Without Crosby or Malkin, Penguins fall to Devils
A puck goes flying behind Penguins goaltender Brent Johnson during the second period of Thursday's game against the Devils in Newark, N.J.
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NEWARK, N.J. -- Maybe Jacques Lemaire had a point.
Perhaps Lemaire, the New Jersey Devils' coach, was dead-on accurate when he suggested Thursday morning that playing without Sidney Crosby and Evgeni Malkin didn't have to be a lethal blow to the Penguins' chances of earning two points that night.
Hard to say for sure, though, because the Devils' grabbing a two-goal lead wasn't factored into Lemaire's thinking. And giving any club he coaches an advantage like that is a pretty good way for a team to guarantee itself a loss, as the Penguins were reminded by a 2-0 defeat at the Prudential Center.
Devils goalie Martin Brodeur rejected 23 shots to earn his 114th career shutout, but, truth be told, a good 110 of those likely were tougher to get.
The Penguins didn't generate any significant offense until the third period and rarely sent enough pucks and/or bodies to the net -- aside from a couple of sequences that earned interference minors for Max Talbot -- to cause Brodeur any significant stress.
"They blocked a lot of shots," said Mark Letestu, who played between Chris Kunitz and Pascal Dupuis on the No. 1 line. "You get 18, 19 shots, that's clearly not enough to score on that guy."
The Penguins' offense, not surprisingly, suffered from the absence of Crosby, who remains the NHL's leading scorer despite missing seven consecutive games because of a concussion, and Malkin, who appears to have aggravated a left knee injury that has bothered him for much of the season.
This was the first time since Malkin joined the Penguins in 2006 that he and Crosby have missed the same game. Suffice to say, their teammates are not eager to have it happen again soon, although coach Dan Bylsma said he has not heard anything about Malkin's status for the game Saturday night against Carolina at Consol Energy Center.
Predictably, though, the Penguins did not dwell on the impact of being without their two most-accomplished offensive talents.
"Obviously, they're good hockey players and shoulder a lot of the offensive load for us," Letestu said. "But there was an opportunity here for guys to step into [expanded] roles.
"There are good hockey players still in this room. Enough to get a win tonight, for sure. We just didn't bring it."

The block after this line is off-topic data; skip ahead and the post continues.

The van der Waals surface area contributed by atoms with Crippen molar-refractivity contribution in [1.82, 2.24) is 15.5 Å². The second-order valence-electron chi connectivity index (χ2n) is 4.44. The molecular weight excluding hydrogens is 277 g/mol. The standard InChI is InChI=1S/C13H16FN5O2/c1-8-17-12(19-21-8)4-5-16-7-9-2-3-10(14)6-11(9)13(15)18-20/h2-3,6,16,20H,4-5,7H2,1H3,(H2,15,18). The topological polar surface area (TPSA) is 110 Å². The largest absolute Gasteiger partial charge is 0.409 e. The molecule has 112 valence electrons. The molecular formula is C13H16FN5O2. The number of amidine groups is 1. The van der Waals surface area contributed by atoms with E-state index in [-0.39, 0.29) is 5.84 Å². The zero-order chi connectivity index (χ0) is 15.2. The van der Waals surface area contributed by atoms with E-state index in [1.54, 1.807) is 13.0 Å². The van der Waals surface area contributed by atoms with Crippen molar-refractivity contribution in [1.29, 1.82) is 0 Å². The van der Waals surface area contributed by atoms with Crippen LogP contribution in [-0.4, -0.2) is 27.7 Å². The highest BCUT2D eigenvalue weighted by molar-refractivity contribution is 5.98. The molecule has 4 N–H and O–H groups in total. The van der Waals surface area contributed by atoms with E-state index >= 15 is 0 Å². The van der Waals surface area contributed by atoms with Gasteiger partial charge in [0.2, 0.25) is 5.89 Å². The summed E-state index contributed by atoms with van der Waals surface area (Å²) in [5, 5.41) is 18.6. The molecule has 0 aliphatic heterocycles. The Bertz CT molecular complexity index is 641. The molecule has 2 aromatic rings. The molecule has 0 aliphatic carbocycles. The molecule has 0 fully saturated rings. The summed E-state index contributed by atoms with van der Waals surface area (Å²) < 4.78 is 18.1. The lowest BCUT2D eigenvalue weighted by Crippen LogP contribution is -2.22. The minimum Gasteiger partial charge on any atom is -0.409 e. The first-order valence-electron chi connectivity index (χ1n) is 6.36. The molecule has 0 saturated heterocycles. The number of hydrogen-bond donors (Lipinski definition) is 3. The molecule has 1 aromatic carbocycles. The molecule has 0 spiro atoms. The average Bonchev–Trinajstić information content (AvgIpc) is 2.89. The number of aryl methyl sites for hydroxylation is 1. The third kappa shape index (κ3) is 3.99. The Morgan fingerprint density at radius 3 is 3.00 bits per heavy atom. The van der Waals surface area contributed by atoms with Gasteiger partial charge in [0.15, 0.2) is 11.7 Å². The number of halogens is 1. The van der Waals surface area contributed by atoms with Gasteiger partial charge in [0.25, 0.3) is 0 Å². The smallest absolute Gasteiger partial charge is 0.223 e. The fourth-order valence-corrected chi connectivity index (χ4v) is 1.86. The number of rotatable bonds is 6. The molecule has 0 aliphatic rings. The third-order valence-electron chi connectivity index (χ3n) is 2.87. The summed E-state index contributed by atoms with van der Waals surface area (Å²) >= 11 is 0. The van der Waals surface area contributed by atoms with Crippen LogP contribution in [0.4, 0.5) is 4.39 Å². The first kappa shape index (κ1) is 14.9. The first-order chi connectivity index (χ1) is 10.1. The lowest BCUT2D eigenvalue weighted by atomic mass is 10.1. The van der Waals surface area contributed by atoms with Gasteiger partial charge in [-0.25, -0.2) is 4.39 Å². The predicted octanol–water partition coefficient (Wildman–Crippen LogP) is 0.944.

Mind you, bringing it -- or doing anything else -- gets a whole lot tougher once the Devils get in front. Give them a lead, and getting through the neutral zone wouldn't be any tougher if they strung barbed wire there.
"It was obviously what we expect against this team," center Jordan Staal said. "The way they trap and slow the game down makes for a frustrating game when you're trying to come back.
"It's not easy when you're down, 2-0, with the way they play, and with who they have in net."
New Jersey got the only goal it needed on its first shot of the game.
Brian Rolston beat Penguins goalie Brent Johnson with a slap shot from above the left circle 82 seconds after the opening faceoff, and the Devils exploited a mistake by a former teammate in the middle of the period to go up by two.
Penguins defenseman Paul Martin, a New Jersey alum, tried to bank a pass off the boards behind the net to defenseman partner Zbynek Michalek, only to have Nick Palmieri of the Devils pick it off and step to the front of the net before backhanding the puck past Johnson at 9:51.
"[Michalek] called for it, so I made the play," Martin said. "Typically, they want us to talk to each other, but I shouldn't have thrown it like that. ... He didn't give [Michalek] a good chance to make a play on it."
And Palmieri's teammates didn't give the Penguins many chances to make plays after that. It wasn't until around the middle of the final period that they began to generate significant offense.
"In the third period, we started to win some battles and execute and play in the offensive zone," Bylsma said. "We had a couple of shifts where we extended the time there, and had a couple of chances. ... We didn't have that for the first 45, 50 minutes of the game."
By then, it was too late. And ultimately, Crosby and Malkin weren't the no-shows who hurt the Penguins' chances of winning the most.
"Obviously, we didn't give it our best," Staal said. "Our heads weren't into it, as well as our legs. It just wasn't there."